The Aulikaras: Rise of Yashodharman (530-540 AD) the destroyer of Huns

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The Huns emerged as a dominant power during the period of the Guptas. This new barbarian race of central Asia become famous through their brutal invasion across Europe.

the defeat of huns by aulikaras.
Depiction of the battle between the Huns and the Aulikaras(under Yashodharman).

In India, they demolished the famous Taxila University and overran the region of the Indus and Ganga Valleys.

At this crucial period when the Indian sub-continent was in grave danger a kingdom emerged from the region of Mandasor which took the responsibility to face this new tide of the Huns.

This kingdom which faced the brunt of the barbaric Huns was known as The Aulikaras. Their King titled Yashodharman is believed to have crushed the Hunnic invasion led by Mihirkula around the 6th century AD.

The story of the short-lived but powerful and dauntless empire and its forgotten king hasn’t caught the attention of historians. For years their story remained  

So who were these people and how did they defeat the force which overran the European kingdom of the Roman Empire and northwestern India? In this article, we will cover the untold and forgotten history of the Aulikaras.


The history of the Aulikaras is a little complex as there are not enough and concrete sources about their origin and early history. However, the inscriptional evidence tells much information about their origin and early kings.

It is widely accepted that this empire originated from the Malavas/ Malavagana on the banks of river Ravi in Punjab. Later around the 1st century AD these people migrated from modern-day Punjab towards the eastern part of Rajasthan and located themselves in the modern Bharatpur region.

Furthermore, several coins have been excavated from the region of Bharatpur and the notable feature of these coins is that they bear the name of Malavanam jayah-malava-ganasya-jayah which confirms the authority of the Aulikaras over the area.

It is also believed that their main city of power was Mandasor dashapura.

Expansion: Consolidation of Aulikara Power

Towards the end of the second century CE, this empire expanded its kingdom territories towards the south. They conquered the region of Chittor and central India.

Later when the power of the Western-Kshatrapas decline around the 3rd-4th century AD the Aulikaras gained significant impetus and conquered some portions of western India too.

Another important belief related to them is that they were the feudatories of the great Guptas. They also aided the Gupta in their campaigns against the western Kshatrapas due to which the former gave them the region of Mandasor around the 5th century AD.


The Aulikaras had two ruling and two associate dynasties. An inscription that belongs to 403-405AD mentions the term Aulikaras and referred a king named Naravarman.

Naravarman Dynasty (Early Rulers





Bandhuvarman (Believed to have reigned around Mandasor till 436AD)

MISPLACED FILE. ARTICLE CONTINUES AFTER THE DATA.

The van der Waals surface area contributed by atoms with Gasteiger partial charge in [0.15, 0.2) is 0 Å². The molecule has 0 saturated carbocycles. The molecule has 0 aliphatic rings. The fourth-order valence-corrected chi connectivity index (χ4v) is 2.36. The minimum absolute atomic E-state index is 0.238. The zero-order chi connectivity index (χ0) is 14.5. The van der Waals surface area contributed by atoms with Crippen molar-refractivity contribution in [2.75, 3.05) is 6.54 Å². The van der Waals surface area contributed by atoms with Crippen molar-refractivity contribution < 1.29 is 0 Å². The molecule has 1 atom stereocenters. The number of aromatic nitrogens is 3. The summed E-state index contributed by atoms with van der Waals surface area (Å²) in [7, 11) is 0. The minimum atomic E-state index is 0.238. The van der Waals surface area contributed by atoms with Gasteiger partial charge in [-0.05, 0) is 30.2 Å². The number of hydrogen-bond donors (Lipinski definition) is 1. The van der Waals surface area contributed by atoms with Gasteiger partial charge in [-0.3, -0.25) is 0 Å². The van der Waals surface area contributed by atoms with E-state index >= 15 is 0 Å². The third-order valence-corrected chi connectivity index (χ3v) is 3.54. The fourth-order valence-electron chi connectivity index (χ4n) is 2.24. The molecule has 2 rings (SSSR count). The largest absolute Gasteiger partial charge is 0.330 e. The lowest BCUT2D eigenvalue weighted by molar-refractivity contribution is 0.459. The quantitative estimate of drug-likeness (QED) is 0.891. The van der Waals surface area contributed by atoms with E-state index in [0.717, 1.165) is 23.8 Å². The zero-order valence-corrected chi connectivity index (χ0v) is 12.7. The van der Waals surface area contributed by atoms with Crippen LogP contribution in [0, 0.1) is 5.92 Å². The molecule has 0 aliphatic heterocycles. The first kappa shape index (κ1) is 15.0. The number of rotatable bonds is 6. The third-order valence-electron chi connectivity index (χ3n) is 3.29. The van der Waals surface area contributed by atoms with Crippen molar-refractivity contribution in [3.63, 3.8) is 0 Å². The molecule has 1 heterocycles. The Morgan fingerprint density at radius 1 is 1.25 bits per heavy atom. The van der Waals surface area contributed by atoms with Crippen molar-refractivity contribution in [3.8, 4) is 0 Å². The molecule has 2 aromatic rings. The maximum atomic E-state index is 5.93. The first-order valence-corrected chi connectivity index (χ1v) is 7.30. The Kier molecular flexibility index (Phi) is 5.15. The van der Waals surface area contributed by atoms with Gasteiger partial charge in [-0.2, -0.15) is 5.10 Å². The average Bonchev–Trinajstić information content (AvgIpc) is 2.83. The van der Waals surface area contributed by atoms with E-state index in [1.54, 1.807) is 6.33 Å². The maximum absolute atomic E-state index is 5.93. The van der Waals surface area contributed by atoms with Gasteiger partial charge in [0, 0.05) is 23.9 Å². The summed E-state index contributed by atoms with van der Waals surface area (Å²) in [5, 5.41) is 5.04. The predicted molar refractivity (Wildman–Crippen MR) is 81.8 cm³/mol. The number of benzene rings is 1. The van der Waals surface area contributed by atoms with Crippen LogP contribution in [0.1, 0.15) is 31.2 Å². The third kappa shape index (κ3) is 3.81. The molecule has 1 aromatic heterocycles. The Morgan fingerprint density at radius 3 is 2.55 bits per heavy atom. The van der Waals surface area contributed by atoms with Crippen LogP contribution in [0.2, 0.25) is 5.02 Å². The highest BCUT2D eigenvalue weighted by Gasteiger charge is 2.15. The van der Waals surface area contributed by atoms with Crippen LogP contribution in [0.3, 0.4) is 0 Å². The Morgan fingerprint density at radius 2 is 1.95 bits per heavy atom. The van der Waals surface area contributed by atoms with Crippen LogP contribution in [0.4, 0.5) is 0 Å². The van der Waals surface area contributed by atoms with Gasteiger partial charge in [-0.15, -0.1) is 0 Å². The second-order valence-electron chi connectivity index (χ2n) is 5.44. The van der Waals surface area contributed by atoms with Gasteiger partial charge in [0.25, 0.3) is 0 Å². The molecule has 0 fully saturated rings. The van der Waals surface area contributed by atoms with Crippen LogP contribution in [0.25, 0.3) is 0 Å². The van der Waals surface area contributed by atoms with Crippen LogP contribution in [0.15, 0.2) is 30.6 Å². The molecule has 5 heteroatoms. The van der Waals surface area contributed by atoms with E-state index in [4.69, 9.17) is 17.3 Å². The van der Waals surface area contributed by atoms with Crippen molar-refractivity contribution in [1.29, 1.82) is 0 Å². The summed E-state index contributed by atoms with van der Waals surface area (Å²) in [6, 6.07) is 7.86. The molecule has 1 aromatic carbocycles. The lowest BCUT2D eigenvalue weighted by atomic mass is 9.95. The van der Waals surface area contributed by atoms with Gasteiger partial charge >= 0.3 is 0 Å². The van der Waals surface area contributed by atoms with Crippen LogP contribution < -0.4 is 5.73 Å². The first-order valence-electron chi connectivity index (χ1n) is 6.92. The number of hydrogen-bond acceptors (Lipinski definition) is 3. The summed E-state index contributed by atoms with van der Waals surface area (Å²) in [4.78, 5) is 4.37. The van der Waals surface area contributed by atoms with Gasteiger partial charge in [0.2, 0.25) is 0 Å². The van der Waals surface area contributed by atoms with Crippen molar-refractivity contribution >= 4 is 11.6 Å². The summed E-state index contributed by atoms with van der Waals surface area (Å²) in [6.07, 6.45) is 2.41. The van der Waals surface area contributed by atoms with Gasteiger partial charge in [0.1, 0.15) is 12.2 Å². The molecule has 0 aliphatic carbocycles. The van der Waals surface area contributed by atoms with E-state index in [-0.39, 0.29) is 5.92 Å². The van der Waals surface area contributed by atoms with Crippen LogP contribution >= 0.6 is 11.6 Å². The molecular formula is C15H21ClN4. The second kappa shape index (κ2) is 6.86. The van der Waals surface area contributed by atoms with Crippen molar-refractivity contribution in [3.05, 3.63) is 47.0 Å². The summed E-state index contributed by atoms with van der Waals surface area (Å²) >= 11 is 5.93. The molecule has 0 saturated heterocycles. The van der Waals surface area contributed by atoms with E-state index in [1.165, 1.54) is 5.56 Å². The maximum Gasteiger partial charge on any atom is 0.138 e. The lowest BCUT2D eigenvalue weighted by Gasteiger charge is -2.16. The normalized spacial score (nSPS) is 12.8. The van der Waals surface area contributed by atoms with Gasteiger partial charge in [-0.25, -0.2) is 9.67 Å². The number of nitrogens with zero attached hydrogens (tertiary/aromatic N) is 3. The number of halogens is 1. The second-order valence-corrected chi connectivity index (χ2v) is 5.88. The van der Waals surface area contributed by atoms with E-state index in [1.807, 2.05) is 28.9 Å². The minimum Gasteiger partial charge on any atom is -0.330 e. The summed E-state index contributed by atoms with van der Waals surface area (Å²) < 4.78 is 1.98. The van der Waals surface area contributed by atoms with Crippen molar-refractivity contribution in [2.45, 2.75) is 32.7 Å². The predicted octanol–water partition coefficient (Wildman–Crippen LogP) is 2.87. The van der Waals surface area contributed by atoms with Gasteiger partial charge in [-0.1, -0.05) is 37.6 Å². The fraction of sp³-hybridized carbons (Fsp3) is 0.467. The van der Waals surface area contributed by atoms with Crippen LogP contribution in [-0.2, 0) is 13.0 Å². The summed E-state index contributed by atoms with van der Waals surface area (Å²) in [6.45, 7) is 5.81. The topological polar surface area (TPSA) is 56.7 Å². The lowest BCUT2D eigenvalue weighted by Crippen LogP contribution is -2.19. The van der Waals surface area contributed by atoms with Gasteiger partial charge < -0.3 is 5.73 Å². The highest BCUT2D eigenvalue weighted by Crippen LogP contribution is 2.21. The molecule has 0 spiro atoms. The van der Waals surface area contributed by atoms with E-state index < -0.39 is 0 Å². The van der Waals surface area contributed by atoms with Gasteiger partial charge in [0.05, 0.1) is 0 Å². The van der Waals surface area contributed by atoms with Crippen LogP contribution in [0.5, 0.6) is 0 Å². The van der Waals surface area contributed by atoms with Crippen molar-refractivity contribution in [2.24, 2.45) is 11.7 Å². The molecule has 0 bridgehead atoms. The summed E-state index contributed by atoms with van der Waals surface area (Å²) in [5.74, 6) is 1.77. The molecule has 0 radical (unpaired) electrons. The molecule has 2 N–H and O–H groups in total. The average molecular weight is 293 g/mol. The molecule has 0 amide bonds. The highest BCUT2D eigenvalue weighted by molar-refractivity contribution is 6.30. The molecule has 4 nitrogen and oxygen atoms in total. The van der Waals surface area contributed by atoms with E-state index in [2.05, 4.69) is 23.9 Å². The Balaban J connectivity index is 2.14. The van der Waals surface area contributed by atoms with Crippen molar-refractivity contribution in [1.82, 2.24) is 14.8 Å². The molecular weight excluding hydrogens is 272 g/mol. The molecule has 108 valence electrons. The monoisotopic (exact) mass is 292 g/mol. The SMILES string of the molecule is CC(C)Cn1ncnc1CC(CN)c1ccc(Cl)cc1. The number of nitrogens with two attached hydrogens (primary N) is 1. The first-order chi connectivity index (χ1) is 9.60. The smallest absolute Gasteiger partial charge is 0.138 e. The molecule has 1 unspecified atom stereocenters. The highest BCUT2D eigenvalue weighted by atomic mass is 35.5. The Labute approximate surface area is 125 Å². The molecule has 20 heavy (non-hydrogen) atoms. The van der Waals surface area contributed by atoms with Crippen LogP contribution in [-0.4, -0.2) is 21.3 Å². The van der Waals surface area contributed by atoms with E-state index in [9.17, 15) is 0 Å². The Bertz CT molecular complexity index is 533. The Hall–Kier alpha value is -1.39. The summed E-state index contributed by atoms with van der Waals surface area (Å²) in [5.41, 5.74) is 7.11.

Due to a lack of available resources, we do not know what happened after the reign of Bandhuvarman. This period is also called the period of trouble in central India.

Later around 500 AD when the Huns defeated the Guptas and their leader Toraman established his authority over western and central India we again hear the name of the Aulikaras.

Prakasadharman Dynasty

This dynasty of the Aulikaras rose around the 6th century AD. The two most important kings of this race were Prakasadharman and Yashodharman. Both these kings are believed to have halted the onslaughts of the Huns.







Rise of Yashodharman (530-540 AD)

The Aulikaras reached their zenith during the reign of the Yashodharman. However, as mentioned above we do not have enough evidence about the early history of this monarch.

But it is true that this man rose to power when the Huns were ravaging the parts of western and central India. At that time central India became the epicenter of chaos and unrest.

An inscription located (stone pillar) at Mandasor tells about the military achievements of Yashodharman. He defeated the Huna king Mihirakula and freed the region of Malwa from Huna rule.

Note: The famous Madasor Stone inscription of Yashodharman-Vishnuvardhana of 532 AD tells about the military conquests of Yashodharman. Furthermore, it mentioned Yashodharman as the savior who rescued the Earth from the Rude and Cruel kings of the Kali Age who delight in viciousness.

This engagement between king Yashodharman and Huns took place around the region called Sondani. It is also believed that in this campaign the Gupta king Narsimhagupta Baladitya fought and joined hands with him.

Victory pillar of king Yashodharman
The Aulikaras
Victory pillar at Sondani

According to the legends the empire of Yashodharman reached as far as the Himalayas in the north, the Mahendra mountains in the south, the Brahmaputra River in the east, and the ocean in the west. However, nothing can be said indeed about the extent of Yashodharman’s empire. But this gives us glimpses of the Yashodharman’s military prowess.

According to the famous historian R.C. Majumdar He (Yashodharman) rose and fell like a Meteor.


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  1. thank you for presenting out the real history not available in many text books. There are some other online publications like SHUDRA EXPOSED on created by “patriotic indians”.i was going through their articles for some time but lastly felt that,this is a smart act for british designed “lower castes” to convert buddhism. I feel only truth from this articles should be provide for public.

    our country needs more persons like u.keep presenting many more topics.

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